Robert Francis: Stick it in your nose (for future generations)

person in blue jacket holding white textile
Photo by Mufid Majnun on Unsplash

“Stick it in your nose until you feel a tickle,” the pleasant young man said to me as he had me trapped in a cubicle that was more like a slightly oversize telephone booth, if anyone remembers those.

I had one of those sudden thoughts that takes you away from present reality. What if, I wondered, I could get into Elon Musk’s time machine (surely he’s got one) travel back to, say 1970, and tell my younger self that in 2020 I would be sticking a nasal swab in my nose in the middle of a global pandemic called COVID-19? I imagine my 1970 self would have revved up my Ford Torino and peeled away from this crazy man with white hair and no acne. “COVID-19? my long-haired self would have said above the din of Honky Tonk Women. What the hell is COVID-19?”

“Don’t worry, it doesn’t hurt like the earlier tests,” the man said, thinking I was just hesitant, not briefly back in 1970 wearing bell-bottom jeans from Henry’s Jean Scene.

I completed the nasal swab and knew that my friends who had taken the earlier test would judge me a wimp. The earlier COVID-19 tests were much more invasive and were described as burrowing into one’s brain. Friends I know who took them felt like they were pioneers who could look down on us Johnny-come-latelys as “soft.”

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After the medical technician gave me the test he began searching for a vein to draw blood. He was probing skin that verges on translucent, so I was surprised he was having a difficult time. Finally, he decided on a spot – on my hand as it turned out – and I was worried that he was a recent graduate and none too sure of himself. But that was not the case. I barely felt the puncture and he efficiently began the process of drawing several vials of blood.

Now began the small talk.

“Finished your Christmas shopping?” he asked.

Even with a mask on, he could tell I was smiling.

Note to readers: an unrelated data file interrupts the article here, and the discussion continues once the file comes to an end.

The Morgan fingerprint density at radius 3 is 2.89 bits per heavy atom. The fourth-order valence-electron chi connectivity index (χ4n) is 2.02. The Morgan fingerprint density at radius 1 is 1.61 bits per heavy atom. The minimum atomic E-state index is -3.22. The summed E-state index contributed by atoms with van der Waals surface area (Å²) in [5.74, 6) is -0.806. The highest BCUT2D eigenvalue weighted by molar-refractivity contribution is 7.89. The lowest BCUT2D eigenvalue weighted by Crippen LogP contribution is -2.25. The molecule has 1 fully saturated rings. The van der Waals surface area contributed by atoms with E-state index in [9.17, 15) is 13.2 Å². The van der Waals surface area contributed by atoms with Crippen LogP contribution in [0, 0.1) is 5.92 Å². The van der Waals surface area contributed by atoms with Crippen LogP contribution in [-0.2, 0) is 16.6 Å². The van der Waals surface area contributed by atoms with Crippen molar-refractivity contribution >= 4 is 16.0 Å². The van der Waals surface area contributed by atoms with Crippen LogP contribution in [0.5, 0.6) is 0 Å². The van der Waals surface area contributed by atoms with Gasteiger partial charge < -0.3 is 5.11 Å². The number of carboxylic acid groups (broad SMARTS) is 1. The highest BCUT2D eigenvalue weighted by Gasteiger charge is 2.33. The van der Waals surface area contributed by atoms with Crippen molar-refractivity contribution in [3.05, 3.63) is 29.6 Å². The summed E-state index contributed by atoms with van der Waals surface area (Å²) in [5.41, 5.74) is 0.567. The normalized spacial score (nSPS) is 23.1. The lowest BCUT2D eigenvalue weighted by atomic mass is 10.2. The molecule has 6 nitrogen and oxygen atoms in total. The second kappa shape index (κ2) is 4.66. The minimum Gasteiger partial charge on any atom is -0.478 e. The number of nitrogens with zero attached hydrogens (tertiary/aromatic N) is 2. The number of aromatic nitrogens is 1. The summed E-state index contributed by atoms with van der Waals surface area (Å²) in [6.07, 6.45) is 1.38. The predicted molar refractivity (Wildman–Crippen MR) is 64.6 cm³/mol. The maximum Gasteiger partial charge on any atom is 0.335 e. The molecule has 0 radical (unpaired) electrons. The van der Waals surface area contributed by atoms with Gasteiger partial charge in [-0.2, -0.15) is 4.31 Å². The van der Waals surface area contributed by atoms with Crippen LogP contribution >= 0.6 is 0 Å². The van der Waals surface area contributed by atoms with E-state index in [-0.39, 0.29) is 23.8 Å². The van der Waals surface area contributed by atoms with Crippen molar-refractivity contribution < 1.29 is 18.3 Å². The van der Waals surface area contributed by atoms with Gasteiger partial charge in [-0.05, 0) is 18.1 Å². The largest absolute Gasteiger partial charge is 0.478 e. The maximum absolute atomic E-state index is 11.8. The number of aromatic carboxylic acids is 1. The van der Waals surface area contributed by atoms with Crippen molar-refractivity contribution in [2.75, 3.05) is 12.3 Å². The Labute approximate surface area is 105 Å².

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“I swear I’m about to start as soon as I finish this,” I said.

He laughed. “I’m in the same boat. I’ve got to buy candles. My sister loves candles. I’m supposed to go to Bath and Bed or something,” he said.

“Bed, Bath and Beyond, it’s over off Hulen,” I said.

“That’s it,” he said, excited. “I hope it’s not crowded. It’s not worth getting sick.”

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I then gave him my COVID-19 shopping secret.

“You should go during the next Dallas Cowboys game,” I said. “I used to go to the stores on Sunday during Cowboy games and they were empty.”

His eyes lit up. “That’s a good idea,” he said. “That’s a good idea,” he repeated as he switched out vials.

“There is one problem,” I said. “Earlier this season, I could go to the stores and they’d be nearly empty during Cowboy games.”

However, I told him, since Jerry Jones’ hot mess of a team has been stinking up the gridiron in recent weeks, my surefire COVID-19 shopping method was not as effective.

“Last Sunday when I went during the game, the store was nearly full,” I said.

“No one cares anymore,” he said. “I get it. It’s hard to watch.”

Finally, blood drawn, we finished and I left and we both said we might see each other again out among the holiday shoppers.